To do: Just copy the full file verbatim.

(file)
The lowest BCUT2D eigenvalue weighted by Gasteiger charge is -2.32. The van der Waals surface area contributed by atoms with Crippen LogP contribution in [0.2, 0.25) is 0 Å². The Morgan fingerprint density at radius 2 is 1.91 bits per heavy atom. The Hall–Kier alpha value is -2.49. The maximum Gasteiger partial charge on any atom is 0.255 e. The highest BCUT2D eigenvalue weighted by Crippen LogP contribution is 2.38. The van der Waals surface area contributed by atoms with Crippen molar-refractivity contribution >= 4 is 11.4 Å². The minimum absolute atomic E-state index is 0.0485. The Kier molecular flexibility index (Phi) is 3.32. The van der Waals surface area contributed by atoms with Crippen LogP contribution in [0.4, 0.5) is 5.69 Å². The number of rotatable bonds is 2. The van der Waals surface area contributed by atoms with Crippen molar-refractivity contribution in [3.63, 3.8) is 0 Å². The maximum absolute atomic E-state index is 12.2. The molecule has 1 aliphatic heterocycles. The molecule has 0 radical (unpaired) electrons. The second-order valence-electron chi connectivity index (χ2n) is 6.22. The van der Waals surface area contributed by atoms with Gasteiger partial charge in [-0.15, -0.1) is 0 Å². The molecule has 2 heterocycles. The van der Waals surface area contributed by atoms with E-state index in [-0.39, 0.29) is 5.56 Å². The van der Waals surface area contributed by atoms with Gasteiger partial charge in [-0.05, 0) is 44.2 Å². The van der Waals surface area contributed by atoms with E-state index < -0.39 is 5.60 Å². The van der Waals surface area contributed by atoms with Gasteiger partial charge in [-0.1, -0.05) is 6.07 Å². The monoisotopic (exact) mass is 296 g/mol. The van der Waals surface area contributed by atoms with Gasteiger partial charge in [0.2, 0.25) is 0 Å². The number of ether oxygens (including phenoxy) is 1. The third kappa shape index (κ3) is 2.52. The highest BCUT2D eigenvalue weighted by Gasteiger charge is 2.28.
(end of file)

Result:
The lowest BCUT2D eigenvalue weighted by Gasteiger charge is -2.32. The van der Waals surface area contributed by atoms with Crippen LogP contribution in [0.2, 0.25) is 0 Å². The Morgan fingerprint density at radius 2 is 1.91 bits per heavy atom. The Hall–Kier alpha value is -2.49. The maximum Gasteiger partial charge on any atom is 0.255 e. The highest BCUT2D eigenvalue weighted by Crippen LogP contribution is 2.38. The van der Waals surface area contributed by atoms with Crippen molar-refractivity contribution >= 4 is 11.4 Å². The minimum absolute atomic E-state index is 0.0485. The Kier molecular flexibility index (Phi) is 3.32. The van der Waals surface area contributed by atoms with Crippen LogP contribution in [0.4, 0.5) is 5.69 Å². The number of rotatable bonds is 2. The van der Waals surface area contributed by atoms with Crippen molar-refractivity contribution in [3.63, 3.8) is 0 Å². The maximum absolute atomic E-state index is 12.2. The molecule has 1 aliphatic heterocycles. The molecule has 0 radical (unpaired) electrons. The second-order valence-electron chi connectivity index (χ2n) is 6.22. The van der Waals surface area contributed by atoms with Gasteiger partial charge in [-0.15, -0.1) is 0 Å². The molecule has 2 heterocycles. The van der Waals surface area contributed by atoms with E-state index in [-0.39, 0.29) is 5.56 Å². The van der Waals surface area contributed by atoms with Gasteiger partial charge in [-0.05, 0) is 44.2 Å². The van der Waals surface area contributed by atoms with E-state index < -0.39 is 5.60 Å². The van der Waals surface area contributed by atoms with Gasteiger partial charge in [-0.1, -0.05) is 6.07 Å². The monoisotopic (exact) mass is 296 g/mol. The van der Waals surface area contributed by atoms with Gasteiger partial charge in [0.2, 0.25) is 0 Å². The number of ether oxygens (including phenoxy) is 1. The third kappa shape index (κ3) is 2.52. The highest BCUT2D eigenvalue weighted by Gasteiger charge is 2.28.